Will Airlines Use More Narrowbody Aircraft On Long-Haul Routes?
Ask the Editors: The Aviation Week Network invites our readers to submit questions to our editors and analysts. We’ll answer them, and if we can’t we’ll reach out to our wide network of experts for advice.
Do you see the airline industry increasing the use of narrowbody aircraft on long-haul routes?
Jens Flottau, Aviation Week’s executive editor for commercial aviation, answers:
The industry was on the path to using more narrowbodies on long-haul routes before the novel coronavirus pandemic. Airlines such as United and JetBlue had committed to the idea by placing orders for the Airbus A321XLR, and the concept had gained traction in other regions too. In Europe, smaller legacy carriers such as Aer Lingus and TAP Air Portugal saw an opportunity to fly thin, long routes that would not have been viable previously based on using their Airbus A330s or other small widebodies. And AirAsia X has replaced part of its A330neo order with the A321XLR, underlining how thinking among airlines has changed.
Airline entrepreneur David Neeleman appears to be taking the idea one step further. His latest venture, Breeze, has ordered 60 Airbus A220s. Neeleman has been pushing Airbus to release design buffers in the aircraft, increase maximum takeoff weight and range to allow transatlantic flights and service deep into Latin America.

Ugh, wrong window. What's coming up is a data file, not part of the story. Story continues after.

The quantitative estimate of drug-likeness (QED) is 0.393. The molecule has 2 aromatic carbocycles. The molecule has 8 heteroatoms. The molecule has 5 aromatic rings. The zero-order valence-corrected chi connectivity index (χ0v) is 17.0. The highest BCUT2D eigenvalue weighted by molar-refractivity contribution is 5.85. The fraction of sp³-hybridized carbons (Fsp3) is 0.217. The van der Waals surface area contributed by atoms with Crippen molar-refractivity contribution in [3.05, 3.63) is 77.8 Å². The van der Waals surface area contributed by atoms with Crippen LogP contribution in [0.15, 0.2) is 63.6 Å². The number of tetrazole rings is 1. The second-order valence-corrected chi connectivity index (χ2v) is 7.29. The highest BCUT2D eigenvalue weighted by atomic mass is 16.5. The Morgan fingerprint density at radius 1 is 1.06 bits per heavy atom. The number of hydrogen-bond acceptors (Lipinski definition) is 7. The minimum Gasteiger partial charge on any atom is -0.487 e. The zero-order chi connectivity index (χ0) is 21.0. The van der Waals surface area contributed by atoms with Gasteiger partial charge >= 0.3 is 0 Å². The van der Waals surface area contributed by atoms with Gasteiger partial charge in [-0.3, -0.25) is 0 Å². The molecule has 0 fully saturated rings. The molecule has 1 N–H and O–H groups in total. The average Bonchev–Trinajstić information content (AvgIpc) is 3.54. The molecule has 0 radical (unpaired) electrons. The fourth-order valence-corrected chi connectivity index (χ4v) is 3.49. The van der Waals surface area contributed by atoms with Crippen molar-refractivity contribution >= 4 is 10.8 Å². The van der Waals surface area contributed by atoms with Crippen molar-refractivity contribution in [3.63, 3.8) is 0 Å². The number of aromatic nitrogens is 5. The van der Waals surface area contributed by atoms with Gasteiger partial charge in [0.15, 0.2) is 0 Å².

That all happened before COVID-19 decimated airlines. The question now is whether market dynamics will be fundamentally changed as air transport is rebuilt. The trend toward long-haul narrowbodies was primarily supported by the launch of the A321XLR, which will not be available until 2023. However, none of its orders have been canceled. Airlines should be in much better financial shape by then, but the market will be smaller than they had projected before the COVID crisis. The introduction of long-haul narrowbodies is therefore unlikely to be quicker.
There are other ways in which the market is changing. Thousands of nonstop services have been lost in the collapse of the air transport system and have been partly replaced by connections via hubs. It seems likely that hubs will be strengthened, while direct routes between some secondary markets may become too small for even narrowbody service. Hub operators could replace widebodies with aircraft like the XLR on routes with lower demand. But that is likely limited to aircraft that have already been ordered, as hub carriers are unlikely to be able to afford new orders for some time.
Then again, long-term social trends could play in favor of long-haul narrowbodies. There is an increasingly popular view that with the home office now firmly established, some companies will allow their employees to keep working remotely. That could potentially increase air travel demand from secondary markets.
Like any other segment of the market, a big question is whether there will be a return to pre-crisis habits for leisure traffic (likely) and business travelers (remains to be seen).